• Learn some Indigenous stories such as the Ojibway story of Turtle Island (aka North America), The Owl and the Raven: An Inuit Legend, and The Giving Tree: A Retelling of a Traditional Metis Story.
  • Understand that it is not the job of Indigenous people to teach you. Metis-Irish author, Melanie Lefebrve, wrote, “If you don’t have time to educate yourself, then I can’t help you, in “It’s Not My Job to Teach You about Indigenous People” published in The Walrus. Individuals should not expect that all Indigenous people are experts on all things Indigenous, nor that they have the time or energy to teach. Google can be a great start in educating yourself.
  • Support Indigenous businesses and services. There are many Indigenous businesses and services that would benefit from non-Indigenous customers, and shopping with them can be a great way to support Indigenous people. Visit the Canadian Council for Aboriginal Businesses Membership Directory to find an array of Indigenous businesses from across Canada (search by province, name, or sector).
  • Read the Truth and Reconciliation Commission of Canada: Call to Action Report. The TRC was a part of the Indian Residential Schools Settlement Agreement and had a mandate to document and prepare a comprehensive historical record on the policies and operations of the schools and produce a report that includes recommendations to the Government of Canada. The TRC completed its work in 2015.
  • Read about the new National Day of Truth and Reconciliation on September 30. Survivors of residential schools and their families carry the burden of the tragedy in Kamloops and Marieval, but the deaths of residential school children impact every person on this land. The call for a National Day of Mourning was one of 94 recommendations from the Truth and Reconciliation Commission.
  • Learn more about the options available to support students who were physically and sexually abused in the residential school system, and consider adding your voice to calls to ensure funding is made available for them.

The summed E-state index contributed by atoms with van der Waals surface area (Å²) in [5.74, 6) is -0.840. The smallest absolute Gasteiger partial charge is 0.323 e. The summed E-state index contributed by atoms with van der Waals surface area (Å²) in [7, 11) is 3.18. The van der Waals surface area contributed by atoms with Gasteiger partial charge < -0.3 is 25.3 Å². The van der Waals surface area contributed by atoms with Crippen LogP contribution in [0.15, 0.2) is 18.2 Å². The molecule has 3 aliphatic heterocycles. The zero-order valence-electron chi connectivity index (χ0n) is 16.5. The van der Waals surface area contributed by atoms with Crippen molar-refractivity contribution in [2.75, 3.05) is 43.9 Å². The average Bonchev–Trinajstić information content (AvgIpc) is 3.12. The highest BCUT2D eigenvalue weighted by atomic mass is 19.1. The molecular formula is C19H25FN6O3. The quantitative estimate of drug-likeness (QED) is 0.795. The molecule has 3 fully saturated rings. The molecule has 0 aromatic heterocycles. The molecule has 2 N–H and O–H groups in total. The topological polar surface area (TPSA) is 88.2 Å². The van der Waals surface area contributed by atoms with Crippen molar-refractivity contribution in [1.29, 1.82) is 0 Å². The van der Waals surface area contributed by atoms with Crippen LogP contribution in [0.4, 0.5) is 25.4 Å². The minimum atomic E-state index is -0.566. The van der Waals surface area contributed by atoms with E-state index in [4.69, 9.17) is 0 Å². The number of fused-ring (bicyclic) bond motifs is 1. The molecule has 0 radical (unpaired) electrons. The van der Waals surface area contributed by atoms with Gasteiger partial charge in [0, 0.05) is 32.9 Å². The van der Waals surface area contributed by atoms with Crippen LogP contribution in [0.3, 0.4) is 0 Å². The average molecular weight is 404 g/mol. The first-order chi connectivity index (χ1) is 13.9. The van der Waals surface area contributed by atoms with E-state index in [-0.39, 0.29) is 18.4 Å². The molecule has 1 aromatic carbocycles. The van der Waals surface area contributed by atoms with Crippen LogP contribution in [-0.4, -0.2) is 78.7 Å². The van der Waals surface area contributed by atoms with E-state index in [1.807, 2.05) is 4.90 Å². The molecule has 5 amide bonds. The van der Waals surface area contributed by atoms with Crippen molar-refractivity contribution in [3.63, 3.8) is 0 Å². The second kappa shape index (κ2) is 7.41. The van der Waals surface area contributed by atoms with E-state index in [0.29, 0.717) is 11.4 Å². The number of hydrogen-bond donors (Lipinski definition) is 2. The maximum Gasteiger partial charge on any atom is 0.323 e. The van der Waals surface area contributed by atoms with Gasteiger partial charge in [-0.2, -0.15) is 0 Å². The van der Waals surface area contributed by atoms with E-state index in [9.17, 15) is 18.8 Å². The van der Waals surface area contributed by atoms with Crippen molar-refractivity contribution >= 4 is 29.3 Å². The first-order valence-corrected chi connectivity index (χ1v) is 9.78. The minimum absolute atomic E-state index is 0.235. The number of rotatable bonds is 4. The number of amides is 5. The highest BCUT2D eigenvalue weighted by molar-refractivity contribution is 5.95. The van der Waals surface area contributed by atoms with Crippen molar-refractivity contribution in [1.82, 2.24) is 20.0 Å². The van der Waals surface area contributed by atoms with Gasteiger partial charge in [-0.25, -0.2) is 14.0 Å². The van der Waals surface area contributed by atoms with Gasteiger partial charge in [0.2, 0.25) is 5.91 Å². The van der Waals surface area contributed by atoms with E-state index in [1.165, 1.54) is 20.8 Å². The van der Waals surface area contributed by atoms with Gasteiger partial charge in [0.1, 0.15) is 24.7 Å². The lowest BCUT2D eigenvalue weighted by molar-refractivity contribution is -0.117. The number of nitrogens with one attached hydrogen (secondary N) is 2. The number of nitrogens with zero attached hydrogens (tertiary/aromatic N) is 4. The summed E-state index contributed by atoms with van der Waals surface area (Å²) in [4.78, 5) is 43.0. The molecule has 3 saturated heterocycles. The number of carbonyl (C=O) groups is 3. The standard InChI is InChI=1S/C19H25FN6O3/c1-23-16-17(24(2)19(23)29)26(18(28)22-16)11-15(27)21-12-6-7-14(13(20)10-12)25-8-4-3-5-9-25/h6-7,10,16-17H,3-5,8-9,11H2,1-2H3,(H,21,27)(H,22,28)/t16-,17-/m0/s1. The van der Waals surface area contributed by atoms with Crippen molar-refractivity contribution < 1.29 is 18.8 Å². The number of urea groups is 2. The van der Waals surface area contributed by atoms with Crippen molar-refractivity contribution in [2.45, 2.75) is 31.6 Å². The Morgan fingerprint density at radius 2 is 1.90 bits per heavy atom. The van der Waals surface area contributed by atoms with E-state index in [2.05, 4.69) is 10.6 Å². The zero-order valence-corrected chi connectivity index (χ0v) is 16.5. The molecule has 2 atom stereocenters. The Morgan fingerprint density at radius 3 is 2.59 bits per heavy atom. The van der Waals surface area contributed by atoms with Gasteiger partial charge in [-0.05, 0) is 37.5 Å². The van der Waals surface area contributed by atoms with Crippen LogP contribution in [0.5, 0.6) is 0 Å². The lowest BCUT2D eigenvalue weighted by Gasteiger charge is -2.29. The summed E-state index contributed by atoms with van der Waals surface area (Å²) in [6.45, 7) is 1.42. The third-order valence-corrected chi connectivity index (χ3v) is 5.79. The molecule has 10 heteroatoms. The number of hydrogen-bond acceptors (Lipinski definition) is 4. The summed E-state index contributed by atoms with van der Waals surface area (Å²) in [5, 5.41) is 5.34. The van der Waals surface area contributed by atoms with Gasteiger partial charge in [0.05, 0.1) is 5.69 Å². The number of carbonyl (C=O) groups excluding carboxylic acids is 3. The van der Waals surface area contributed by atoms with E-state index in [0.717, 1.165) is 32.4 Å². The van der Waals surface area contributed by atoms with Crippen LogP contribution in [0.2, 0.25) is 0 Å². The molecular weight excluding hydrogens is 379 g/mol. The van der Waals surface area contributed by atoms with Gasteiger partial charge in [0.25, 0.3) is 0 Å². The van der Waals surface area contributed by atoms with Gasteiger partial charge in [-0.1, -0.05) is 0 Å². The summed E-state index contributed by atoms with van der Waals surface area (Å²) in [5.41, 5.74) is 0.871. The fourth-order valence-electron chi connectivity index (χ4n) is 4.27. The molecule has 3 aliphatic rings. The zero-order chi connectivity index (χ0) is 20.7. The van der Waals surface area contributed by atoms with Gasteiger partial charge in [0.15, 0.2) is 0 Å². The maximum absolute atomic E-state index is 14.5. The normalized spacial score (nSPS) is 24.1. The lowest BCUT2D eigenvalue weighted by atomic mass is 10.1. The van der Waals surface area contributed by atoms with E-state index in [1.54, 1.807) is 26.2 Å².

Housing Crisis

Through our Indigenous Housing Partnership, we’re committed to finding housing solutions that are by and for Indigenous communities and fostering equitable partnerships rooted in respect for Indigenous culture.

In Canada, Habitat for Humanity is proud to have partnered with 22 Indigenous families in 2020 through our Indigenous Housing Partnership program – building a path to safe and affordable housing for families like Sadie and her family. It’s our pleasure to share Sadie and her family’s journey towards affordable housing. Get to know their story here.

But there’s more to be done. 

First Nations, Inuit, and Metis peoples across this country continue to face horrible housing conditions, both on and off-reserve.

1 in 5 Indigenous people lives in a dwelling that’s in need of major repairs, according to Statistics Canada. In comparison, just 6% of the non-Aboriginal population reported living in a dwelling in need of major repairs. This encompasses homes with severe mould, defective plumbing or electrical, or ones requiring structural repairs to the walls, floors, or ceilings.

We are committed to partnering with Indigenous communities to find housing solutions that are by and for Indigenous communities to help alleviate the housing crisis. Local Habitats work with Indigenous families on and off Traditional Territories as part of our Indigenous Housing Partnership, which fosters equitable partnerships rooted in respect for Indigenous culture.

Giga-waabamin menawaa (see you again).